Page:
Three BJP-ruled states begin implementing controversial new SC/ST law

Written by Sabrangindia Staff | Published on: April 17, 2018
UPDATE
On Tuesday, April 17, Chhattisgarh Chief Minister Raman Singh said that the police's formal order currently stands cancelled, and that the state government would appeal the Supreme Court's decision. "We have always been sensitive towards SCs & STs. The state government, just like Centre, will appeal against the decision of Supreme Court. Till then the order (to strictly implement the Supreme Court order) by Police headquarters stands cancelled," Singh said.
Even as the central government is reportedly mulling passing an ordinance "to restore the original provisions" of the Scheduled Castes and Scheduled Tribes (Prevention of Atrocities) Act 1989, at least three BJP-ruled states have begun enforcing the new law as per the recent Supreme Court order. On March 20, the SC ruled that, arrests cannot be made under the law without obtaining prior permission, along with a host of other stipulations.

Dalit Protest
Image: The Tribune
 
Dalits and civil rights activists fear that the Supreme Court’s ruling weakens the law. Another potential option for the central government is reportedly a bill that may come up in the Parliament’s monsoon session to amend the SC/ST Act. The Centre, which has filed a review petition over the court’s order, has reportedly said that state governments "should not do anything by which the SC/ST Act is weakened or whittled down". 
 
Rajasthan, Madhya Pradesh, and Chhattisgarh have handed out formal orders, directing police chiefs to act upon the Supreme Court’s order. Himachal Pradesh has informally disseminated the order to police officers, with DGP S. R. Mardi curiously saying he has only "circulated" the order on WhatsApp to senior police officers, but "no formal instructions have been issued." Haryana is seeking legal advice.
 
Rajasthan’s ADGP (Civil Rights), M. L. Lather, said that his office sent out a circular to all district police and commissionerates to implement the new guidelines in relevant cases a few days after the Supreme Court’s order. 
 
In Madhya Pradesh, ADGP (Scheduled Castes) Pragya Richa Shrivastava notified officials in charge of SC/ST police stations, districts, ranges, as well as government railway police regarding the Supreme Court order and directed them to comply with the guidelines. According to a senior officer, the guidelines did not require a notification as once the order was passed, it became law. The police headquarters was compelled to send out a circular as a case was reported in the state’s Damoh district following the Supreme Court order. Local police were not aware of the new order, and so adhered to the prevailing guidelines; however, the accused pointed to the new guidelines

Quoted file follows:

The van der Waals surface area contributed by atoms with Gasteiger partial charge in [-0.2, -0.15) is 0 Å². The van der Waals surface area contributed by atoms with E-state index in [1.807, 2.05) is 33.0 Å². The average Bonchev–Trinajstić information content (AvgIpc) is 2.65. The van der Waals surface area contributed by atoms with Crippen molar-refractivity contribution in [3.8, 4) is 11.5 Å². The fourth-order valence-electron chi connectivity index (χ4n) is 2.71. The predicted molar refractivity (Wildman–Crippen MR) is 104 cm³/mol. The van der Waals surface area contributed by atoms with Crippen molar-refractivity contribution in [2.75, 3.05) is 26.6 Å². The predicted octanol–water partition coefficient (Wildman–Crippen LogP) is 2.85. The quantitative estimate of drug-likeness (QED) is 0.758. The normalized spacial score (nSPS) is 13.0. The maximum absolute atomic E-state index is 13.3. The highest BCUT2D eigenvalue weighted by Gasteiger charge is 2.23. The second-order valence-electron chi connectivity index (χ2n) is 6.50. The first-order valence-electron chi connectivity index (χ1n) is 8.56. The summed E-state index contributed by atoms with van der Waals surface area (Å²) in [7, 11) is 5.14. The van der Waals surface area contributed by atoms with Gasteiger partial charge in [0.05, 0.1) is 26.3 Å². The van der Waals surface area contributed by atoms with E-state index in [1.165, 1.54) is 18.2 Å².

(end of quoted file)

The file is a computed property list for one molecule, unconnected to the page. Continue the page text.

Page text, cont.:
In Chhattisgarh, Additional Director General of Police R. K. Vij, who sent out a circular to all SPs, refused to comment on Monday, April 16. However, a senior police officer said, "Once the Supreme Court issues directives, it is routine practice for the administration to issue orders to the lower rank and file to apprise them of what the Supreme Court has said. This has happened in changes of law of juvenile justice, rape and so on. The police are duty-bound to follow Supreme Court directives. If the Supreme Court were to review the changes, then of course the police would do so too." Chhattisgarh police issued a circular on April 6. 
 
Haryana’s DGP B. S. Sandhu said, "Although there is a Supreme Court verdict on the case, the Centre has also filed a review petition. Thus, I have forwarded the issue to ACS (Home), requesting him to seek legal opinion on the matter and advise us accordingly. So far, we have not implemented any change. As per standard practice, we do conduct a thorough probe in all such cases before arresting any accused." 
 
In Punjab, ruled by the Congress, the state welfare department has reportedly advanced the order’s file to Chief Minister Amarinder Singh, who hadn’t responded. On April 1, the Chief Minister’s office said in a statement that the government was "committed to the welfare of Scheduled Castes and Scheduled Tribes" and that Punjab’s Assembly "had sought the Centre’s intervention to legally pursue the case." In Congress-ruled Karnataka, where elections will be held next month, the order has been informally disseminated. Kerala, ruled by the CPI(M), has filed a separate review petition over the Supreme Court order, making it the only state to thus far challenge it. There, the police chief has just forwarded the order.